Author: Robert Rabe

We recently had a client ask us if they could proceed with their disciplinary appeal, if they retired after being fired .Although at one time it was uncertain what would occur in such a situation, recently passed statutes and judicial and administrative decisions have clarified the law in this area.

Government Code §20969.3 requires a CalPERS member, who is terminated (fired) on or after January 1, 2017, and is subsequently reinstated pursuant to an administrative or judicial proceeding, to also be reinstated back into PERS, with all retirement benefits that the member otherwise would have accrued. Contributions to CalPERS in the amount that would have been contributed, either by the member or on behalf of the member by the employer, must be made for any period salary is awarded, and the member will receive service credit for that period.

Government Code §21198 provides that if a CalPERS member retires after being fired and is subsequently reinstated to their former position pursuant to an administrative or judicial proceeding, the member shall also be reinstated into CalPERS – effective the date any salary is to be paid. Any amount paid by CalPERS to the person during retirement, if for the same period salary is awarded, must be repaid by the member to CalPERS.

For State of California employees, Government Code §19584 provides that if there is a State Personnel Board ruling to reinstate the employee to his/her former position following being fired, there must also be a reinstatement of all benefits, including retirement, for that period of time the Board finds the adverse action was improperly in effect.

In a Precedential Decision, In re Kareemah M. Bradford, 17-01, the CalPERS Board of Administration rejected the argument that an employee, who was wrongfully terminated prior to January 1, 2017, could not receive service credit for the time period she received retroactive salary payments, because Government Code §20969.3 only applied to those employees who were terminated on or after that date. The Board concluded that, while §20969.3 did not apply, neither did it prohibit CalPERS
from granting service credits to an employee who was wrongfully terminated prior to January 1, 2017. The Board reviewed prior law and concluded that a period of wrongful termination is akin to a paid leave of absence during which an employee is excused from work, ruling that “the retroactive payment awarded to her for the period of her wrong[ful] [ ] termination satisfies the definition of ‘compensation earnable’ and therefore reportable to CalPERS for retirement purposes.” When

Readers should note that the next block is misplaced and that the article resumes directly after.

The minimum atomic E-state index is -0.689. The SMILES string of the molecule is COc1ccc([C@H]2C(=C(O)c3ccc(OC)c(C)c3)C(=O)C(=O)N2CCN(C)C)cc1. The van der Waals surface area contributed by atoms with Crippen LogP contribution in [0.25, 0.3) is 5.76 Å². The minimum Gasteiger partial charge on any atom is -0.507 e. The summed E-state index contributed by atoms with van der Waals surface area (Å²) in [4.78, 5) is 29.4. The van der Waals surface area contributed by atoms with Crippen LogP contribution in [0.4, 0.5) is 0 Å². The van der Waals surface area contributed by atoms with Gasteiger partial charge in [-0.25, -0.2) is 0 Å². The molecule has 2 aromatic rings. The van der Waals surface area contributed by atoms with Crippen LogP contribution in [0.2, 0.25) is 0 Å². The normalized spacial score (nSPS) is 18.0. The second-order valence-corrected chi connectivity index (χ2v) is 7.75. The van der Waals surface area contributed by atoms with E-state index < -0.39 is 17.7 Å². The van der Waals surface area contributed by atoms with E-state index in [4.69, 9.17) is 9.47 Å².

the issue is retirement benefits, any person wrongfully terminated must now be treated the same, no matter what date they were fired.

In Byrd v. State Personnel Bd. (2019) 36 Cal.App.5th 899,the Court noted that where an employee has been fired and later reinstated pursuant to an administrative or judicial proceeding, Government Code §21198 allows CalPERS to return the parties to the status quo. The Board should generally attempt to accomplish this by reinstating employees to their prior job classifications and ensuring that “the pension benefits are applied in the same manner as if the employees had not been involuntarily terminated.”

So, the answer is “yes” – an employee may appeal, even if they retire following their termination, with the understanding that they may have to repay CalPERS the amount paid to them during the retirement period, should they be awarded back pay for that same period.

Stay Safe and Healthy!

Robert Rabe is Stone Busailah, LLP’s writs and appeals specialist. His 41 years practicing law include 16 years as a Barrister, Supreme Court of England and Wales, practicing in London, England.

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